As I illustrated earlier this week, the Eagles’ defense under Andy Reid was MUCH stronger from 2000-2004 than it was thereafter. As a reminder, here is the team’s Points Allowed performance from 2000-2012. The “LAVG-PPGA” shows how many FEWER points per game than the league average the Eagles allowed that year. So for the 2000 season, the Eagles allowed 5.4 points per game less than the league average. The “Def+%” shows that margin divided by the league average, which gives us the percentage difference (which accounts for the offensive inflation over the years).
So the question is, what happened after 2004? While the Jim Johnson effect can be clearly seen after his departure after the 2008 season, that doesn’t explain the team’s performance in 2005 and 2006.
Was this just bad luck? Something else?
Well to begin to answer that question, I felt like it’d be useful to take a look at how the defensive personnel evolved over time. To do that, I prepared a graphic that shows the Eagles defensive starters for all even years from 2002-2010 (5 seasons). Additionally, I listed (in parenthesis) each player’s Approximate Value for that season as defined by Pro-Football-reference.com. Note that this is a far from perfect measure, especially on the defensive side of the ball, but it gives us a good idea of who the biggest contributors were each year. Players with an AV of 6 of below are shown as Red. An AV of 7-9 is Yellow, with 10+ getting green. For quick reference, the top two circles on each line (2002 and 2004) mark the “peak” era. Click to enlarge if you can’t read it as is.
So what can we see?
Unfortunately, it doesn’t present as clear an answer as I had hoped. However, if you look closely, I think you can begin to see a potential factor; namely, the Elite players.
While I won’t go into overall football philosophy here (that’s its own post), in general, I am of the belief that you SCORE points with scheme, and PREVENT them with talent.
Now that’s an overly simplistic description, and obviously you need talent to score and a good scheme to prevent points, but at a high level, that’s how things shake out (mostly due to the offense’s inherent knowledge advantage, in that they know the play and the defense doesn’t).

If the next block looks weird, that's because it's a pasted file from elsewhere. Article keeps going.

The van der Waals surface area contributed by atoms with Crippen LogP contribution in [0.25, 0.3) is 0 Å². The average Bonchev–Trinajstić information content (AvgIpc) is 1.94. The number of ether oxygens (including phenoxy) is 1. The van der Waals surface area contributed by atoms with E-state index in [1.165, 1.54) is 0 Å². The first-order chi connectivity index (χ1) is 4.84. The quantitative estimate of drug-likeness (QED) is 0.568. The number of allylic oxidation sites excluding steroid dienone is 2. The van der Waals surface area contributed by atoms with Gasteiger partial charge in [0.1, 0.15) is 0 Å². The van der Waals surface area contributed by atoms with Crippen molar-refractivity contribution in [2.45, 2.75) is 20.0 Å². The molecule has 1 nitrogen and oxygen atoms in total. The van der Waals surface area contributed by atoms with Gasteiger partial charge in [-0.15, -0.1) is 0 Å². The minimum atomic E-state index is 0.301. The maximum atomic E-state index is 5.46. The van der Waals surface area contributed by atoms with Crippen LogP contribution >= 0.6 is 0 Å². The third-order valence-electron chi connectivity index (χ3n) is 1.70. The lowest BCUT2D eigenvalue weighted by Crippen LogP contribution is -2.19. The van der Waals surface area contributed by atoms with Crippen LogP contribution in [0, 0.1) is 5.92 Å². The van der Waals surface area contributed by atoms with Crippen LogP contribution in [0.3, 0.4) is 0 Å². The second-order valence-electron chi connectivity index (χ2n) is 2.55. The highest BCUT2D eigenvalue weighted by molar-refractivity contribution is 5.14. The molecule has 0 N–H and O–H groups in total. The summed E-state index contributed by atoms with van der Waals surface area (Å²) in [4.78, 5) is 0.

How can we apply that here?
Well as you can see, the “peak” Eagles defense’ all included truly Elite player performances.
From 2000-2004, you’ve got Troy Vincent, Hugh Douglas, Brian Dawkins, Lito Sheppard, and Jeremiah Trotter (not shown since his best years came in ODD years) all turning in truly Elite performances (not necessarily every year). When those players were in their prime, they were easily among the best at their positions in the entire league.
The failure to replace these players with others of similar skill is one of the BIGGEST FAILINGS of the Andy Reid FO regime.
As you can see above, after 2004 (so the bottom three circles on each position line), the best Eagles defenders were Trent Cole, Asante Samuel, Quintin Mikell, and Brian Dawkins (though below his peak). While each of those players was very good, they really did not come close to matching the peak years of the 2000-2004 players I highlighted above.
So what now?
Well it’s clear the Eagles’ current defense needs more top-end talent. As of this moment, the only player that looks like he has the ability to become “elite” is Fletcher Cox. As I just showed, that’s not nearly enough. Unfortunately, it looks very unlikely that this year’s draft produced any more potential impact players for the defense. While I admire and support sticking 100% to BPA (my definition, not the NFL’s…see TPR), at some point, the Eagles will have to find impact contributors on defense. Ideally, next year’s BPA at each spot will be a defensive player. If not, though, the Eagles will have to move around to ensure that’s the case.